If there is one thing we should know about Golden State Warriors owner Joe Lacob, it is that he means business.
Since taking over the team from former owner Chris Cohan in 2010, Lacob has fired Don Nelson, replaced him with Keith Smart, replaced Smart with Mark Jackson, acquired David Lee, added a couple good draft picks and rid this franchise of the bad mojo it had carried for decades.
Now, Lacob is onto something else.
He and several others from the Warriors organization met with San Francisco Mayor Ed Lee and representatives from the San Francisco Giants organization last week, and talked about possibly moving the Warriors from Oakland to San Francisco before the 2017-18 season.
Mayor Lee organized the meeting. To be more specific, the City of San Francisco wants the Warriors to build near AT&T Park, not the other way around.
The Warriors, who call Oakland's 40-year-old Oracle Arena their home, have been rumored to be in the market for a new arena for some time now.
Oracle Arena is currently the oldest venue still in use by the NBA, although it did undergo a renovation that lasted about a year in 1997.
This is the second professional Bay Area team looking to leave the city of Oakland for greener pastures. For the past year, the Oakland A's have seemed determined to leave Oakland Coliseum for San Jose.
Where should the Golden State Warriors build a new arena?
But Oakland Mayor Jean Quan stands in the way of either team leaving town.
Quan, who is in the middle of a potential recall of her job by the city of Oakland, has claimed there are plans to build a new stadium for the A's near Oakland's Jack London Square by 2016.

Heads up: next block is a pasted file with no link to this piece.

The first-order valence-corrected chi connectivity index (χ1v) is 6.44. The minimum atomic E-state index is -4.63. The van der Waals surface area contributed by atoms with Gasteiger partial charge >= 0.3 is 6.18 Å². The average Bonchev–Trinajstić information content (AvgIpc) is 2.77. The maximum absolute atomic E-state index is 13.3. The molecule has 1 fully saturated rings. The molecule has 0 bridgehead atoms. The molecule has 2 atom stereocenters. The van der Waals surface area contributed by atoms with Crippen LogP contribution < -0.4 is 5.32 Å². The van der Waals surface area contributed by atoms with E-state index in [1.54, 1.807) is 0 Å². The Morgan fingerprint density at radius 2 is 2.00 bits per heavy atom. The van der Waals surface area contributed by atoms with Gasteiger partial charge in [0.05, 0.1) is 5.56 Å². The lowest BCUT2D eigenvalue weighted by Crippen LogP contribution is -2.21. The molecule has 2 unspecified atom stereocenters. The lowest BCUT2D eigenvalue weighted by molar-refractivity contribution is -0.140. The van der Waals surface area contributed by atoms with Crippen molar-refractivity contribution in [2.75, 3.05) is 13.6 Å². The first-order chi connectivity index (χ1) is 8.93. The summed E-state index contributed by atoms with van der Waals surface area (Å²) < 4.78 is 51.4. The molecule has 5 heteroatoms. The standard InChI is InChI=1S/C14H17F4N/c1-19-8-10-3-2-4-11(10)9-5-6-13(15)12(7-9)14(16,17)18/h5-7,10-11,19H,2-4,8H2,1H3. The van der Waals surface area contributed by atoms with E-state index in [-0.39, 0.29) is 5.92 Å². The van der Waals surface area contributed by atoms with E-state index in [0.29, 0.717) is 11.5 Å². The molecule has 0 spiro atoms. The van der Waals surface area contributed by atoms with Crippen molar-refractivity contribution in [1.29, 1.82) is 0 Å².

However, it's tough to stop a train in its tracks, and the Giants and Warriors are running full steam ahead in the right direction lately. A partnership between the two would only fuel the fire.
Even worse for Oakland, Giants CEO Larry Baer and Lacob are two owners making moves with their respective teams. They are two determined men willing to spend the money to make their franchises better.
Having them work together is almost a guarantee this move will happen.
The Warriors moving to San Francisco will happen. The timeframe of their potential move is not evident yet, but the move seems too perfect—with the right decision-makers at the helm—for it not to happen.
Golden State President Rick Welts mentioned that the potential home for the Warriors' new arena in San Francisco would be very close to the Giants' AT&T Park.
In 2010, the Giants organization was looking into the possibility of joining the Warriors organization in a partnership between the two Bay Area teams, so there has been a good amount of discussion.
What's more, SFGate.com reported in 2010 that the Giants "won a competitive process that gives them the right to negotiate with the Port of San Francisco to develop 27 acres of port-owned land in the Mission Bay project south of the baseball stadium."
No word on how those talks are going these days.
With the amount of firepower behind this move, it is hard not seeing a project like this getting done. Lacob has said he wants change in Golden State, and what better way than to move it out of Oakland?
Of course, the fan base in Oakland is what would hold this deal back.
The Warriors draw a large audience nearly every night, their die-hard fan base simmering over the potential of their team making the playoffs.
And now that the new ownership is willing to make moves for big players, interest in the Warriors may be higher than ever.
For that reason, this move will be postponed for awhile.
The renovation of Oracle Arena in 1997 bought this team some time in terms of having to build another arena.
But make no mistake, if they build a new one—given all the big players and influences in on this potential project from both teams—it will be in San Francisco.
I cannot see this move happening before 2015, but a relocation of the Warriors to San Francisco before 2020 is not impossible to imagine.
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